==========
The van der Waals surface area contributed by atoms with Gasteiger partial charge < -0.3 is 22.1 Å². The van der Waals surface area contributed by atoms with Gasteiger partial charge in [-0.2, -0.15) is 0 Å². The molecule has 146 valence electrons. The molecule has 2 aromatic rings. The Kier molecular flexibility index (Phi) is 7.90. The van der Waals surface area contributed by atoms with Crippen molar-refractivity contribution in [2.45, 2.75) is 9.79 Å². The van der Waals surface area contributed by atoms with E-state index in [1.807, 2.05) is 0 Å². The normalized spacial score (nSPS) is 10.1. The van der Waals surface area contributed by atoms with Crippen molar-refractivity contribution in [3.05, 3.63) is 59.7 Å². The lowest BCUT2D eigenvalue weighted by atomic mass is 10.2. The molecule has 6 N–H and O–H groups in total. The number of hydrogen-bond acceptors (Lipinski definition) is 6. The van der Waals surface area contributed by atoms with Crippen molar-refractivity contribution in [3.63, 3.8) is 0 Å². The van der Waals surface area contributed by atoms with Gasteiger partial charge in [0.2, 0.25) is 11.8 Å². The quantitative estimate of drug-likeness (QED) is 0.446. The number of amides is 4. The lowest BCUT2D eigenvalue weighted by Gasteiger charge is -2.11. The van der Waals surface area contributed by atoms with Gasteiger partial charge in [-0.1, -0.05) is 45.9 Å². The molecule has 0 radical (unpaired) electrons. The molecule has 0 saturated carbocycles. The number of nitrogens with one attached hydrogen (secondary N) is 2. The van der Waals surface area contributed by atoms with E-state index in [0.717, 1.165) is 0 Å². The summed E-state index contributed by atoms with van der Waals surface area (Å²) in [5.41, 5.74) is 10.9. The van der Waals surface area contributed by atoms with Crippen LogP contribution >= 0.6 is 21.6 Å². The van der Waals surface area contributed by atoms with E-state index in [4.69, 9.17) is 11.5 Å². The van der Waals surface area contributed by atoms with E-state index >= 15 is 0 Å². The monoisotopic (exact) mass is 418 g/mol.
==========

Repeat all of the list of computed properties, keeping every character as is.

The van der Waals surface area contributed by atoms with Gasteiger partial charge < -0.3 is 22.1 Å². The van der Waals surface area contributed by atoms with Gasteiger partial charge in [-0.2, -0.15) is 0 Å². The molecule has 146 valence electrons. The molecule has 2 aromatic rings. The Kier molecular flexibility index (Phi) is 7.90. The van der Waals surface area contributed by atoms with Crippen molar-refractivity contribution in [2.45, 2.75) is 9.79 Å². The van der Waals surface area contributed by atoms with E-state index in [1.807, 2.05) is 0 Å². The normalized spacial score (nSPS) is 10.1. The van der Waals surface area contributed by atoms with Crippen molar-refractivity contribution in [3.05, 3.63) is 59.7 Å². The lowest BCUT2D eigenvalue weighted by atomic mass is 10.2. The molecule has 6 N–H and O–H groups in total. The number of hydrogen-bond acceptors (Lipinski definition) is 6. The van der Waals surface area contributed by atoms with Crippen molar-refractivity contribution in [3.63, 3.8) is 0 Å². The van der Waals surface area contributed by atoms with Gasteiger partial charge in [0.2, 0.25) is 11.8 Å². The quantitative estimate of drug-likeness (QED) is 0.446. The number of amides is 4. The lowest BCUT2D eigenvalue weighted by Gasteiger charge is -2.11. The van der Waals surface area contributed by atoms with Gasteiger partial charge in [-0.1, -0.05) is 45.9 Å². The molecule has 0 radical (unpaired) electrons. The molecule has 0 saturated carbocycles. The number of nitrogens with one attached hydrogen (secondary N) is 2. The van der Waals surface area contributed by atoms with E-state index in [0.717, 1.165) is 0 Å². The summed E-state index contributed by atoms with van der Waals surface area (Å²) in [5.41, 5.74) is 10.9. The van der Waals surface area contributed by atoms with Crippen LogP contribution >= 0.6 is 21.6 Å². The van der Waals surface area contributed by atoms with E-state index in [4.69, 9.17) is 11.5 Å². The van der Waals surface area contributed by atoms with E-state index >= 15 is 0 Å². The monoisotopic (exact) mass is 418 g/mol.